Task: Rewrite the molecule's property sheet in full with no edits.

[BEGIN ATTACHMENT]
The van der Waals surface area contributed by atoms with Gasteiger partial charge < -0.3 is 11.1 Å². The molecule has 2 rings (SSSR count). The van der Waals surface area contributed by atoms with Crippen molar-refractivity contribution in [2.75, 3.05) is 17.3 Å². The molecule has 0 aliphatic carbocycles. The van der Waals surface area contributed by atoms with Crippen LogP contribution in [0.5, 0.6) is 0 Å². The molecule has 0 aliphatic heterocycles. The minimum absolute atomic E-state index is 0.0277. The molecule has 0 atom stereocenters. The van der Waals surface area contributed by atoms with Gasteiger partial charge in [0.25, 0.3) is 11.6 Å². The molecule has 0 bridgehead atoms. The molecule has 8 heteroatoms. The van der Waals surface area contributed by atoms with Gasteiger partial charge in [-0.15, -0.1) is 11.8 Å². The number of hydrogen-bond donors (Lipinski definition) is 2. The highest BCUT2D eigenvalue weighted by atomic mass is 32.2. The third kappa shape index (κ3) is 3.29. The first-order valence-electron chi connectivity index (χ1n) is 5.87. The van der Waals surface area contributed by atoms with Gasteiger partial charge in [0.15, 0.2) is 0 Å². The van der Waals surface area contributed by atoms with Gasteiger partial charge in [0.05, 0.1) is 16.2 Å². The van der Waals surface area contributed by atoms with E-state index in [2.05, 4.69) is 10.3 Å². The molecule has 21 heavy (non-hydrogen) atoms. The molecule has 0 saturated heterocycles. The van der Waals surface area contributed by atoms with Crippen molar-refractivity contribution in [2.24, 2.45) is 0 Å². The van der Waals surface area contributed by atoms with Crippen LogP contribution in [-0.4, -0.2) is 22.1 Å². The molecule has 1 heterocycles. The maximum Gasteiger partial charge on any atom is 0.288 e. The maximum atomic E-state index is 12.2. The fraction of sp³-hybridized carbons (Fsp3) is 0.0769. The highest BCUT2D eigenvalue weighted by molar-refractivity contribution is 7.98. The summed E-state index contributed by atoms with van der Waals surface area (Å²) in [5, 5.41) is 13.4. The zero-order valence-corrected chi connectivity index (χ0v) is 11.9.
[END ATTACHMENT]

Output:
The van der Waals surface area contributed by atoms with Gasteiger partial charge < -0.3 is 11.1 Å². The molecule has 2 rings (SSSR count). The van der Waals surface area contributed by atoms with Crippen molar-refractivity contribution in [2.75, 3.05) is 17.3 Å². The molecule has 0 aliphatic carbocycles. The van der Waals surface area contributed by atoms with Crippen LogP contribution in [0.5, 0.6) is 0 Å². The molecule has 0 aliphatic heterocycles. The minimum absolute atomic E-state index is 0.0277. The molecule has 0 atom stereocenters. The van der Waals surface area contributed by atoms with Gasteiger partial charge in [0.25, 0.3) is 11.6 Å². The molecule has 0 bridgehead atoms. The molecule has 8 heteroatoms. The van der Waals surface area contributed by atoms with Gasteiger partial charge in [-0.15, -0.1) is 11.8 Å². The number of hydrogen-bond donors (Lipinski definition) is 2. The highest BCUT2D eigenvalue weighted by atomic mass is 32.2. The third kappa shape index (κ3) is 3.29. The first-order valence-electron chi connectivity index (χ1n) is 5.87. The van der Waals surface area contributed by atoms with Gasteiger partial charge in [0.15, 0.2) is 0 Å². The van der Waals surface area contributed by atoms with Gasteiger partial charge in [0.05, 0.1) is 16.2 Å². The van der Waals surface area contributed by atoms with E-state index in [2.05, 4.69) is 10.3 Å². The molecule has 21 heavy (non-hydrogen) atoms. The molecule has 0 saturated heterocycles. The van der Waals surface area contributed by atoms with Crippen molar-refractivity contribution in [2.24, 2.45) is 0 Å². The van der Waals surface area contributed by atoms with Crippen LogP contribution in [-0.4, -0.2) is 22.1 Å². The molecule has 1 heterocycles. The maximum Gasteiger partial charge on any atom is 0.288 e. The maximum atomic E-state index is 12.2. The fraction of sp³-hybridized carbons (Fsp3) is 0.0769. The highest BCUT2D eigenvalue weighted by molar-refractivity contribution is 7.98. The summed E-state index contributed by atoms with van der Waals surface area (Å²) in [5, 5.41) is 13.4. The zero-order valence-corrected chi connectivity index (χ0v) is 11.9.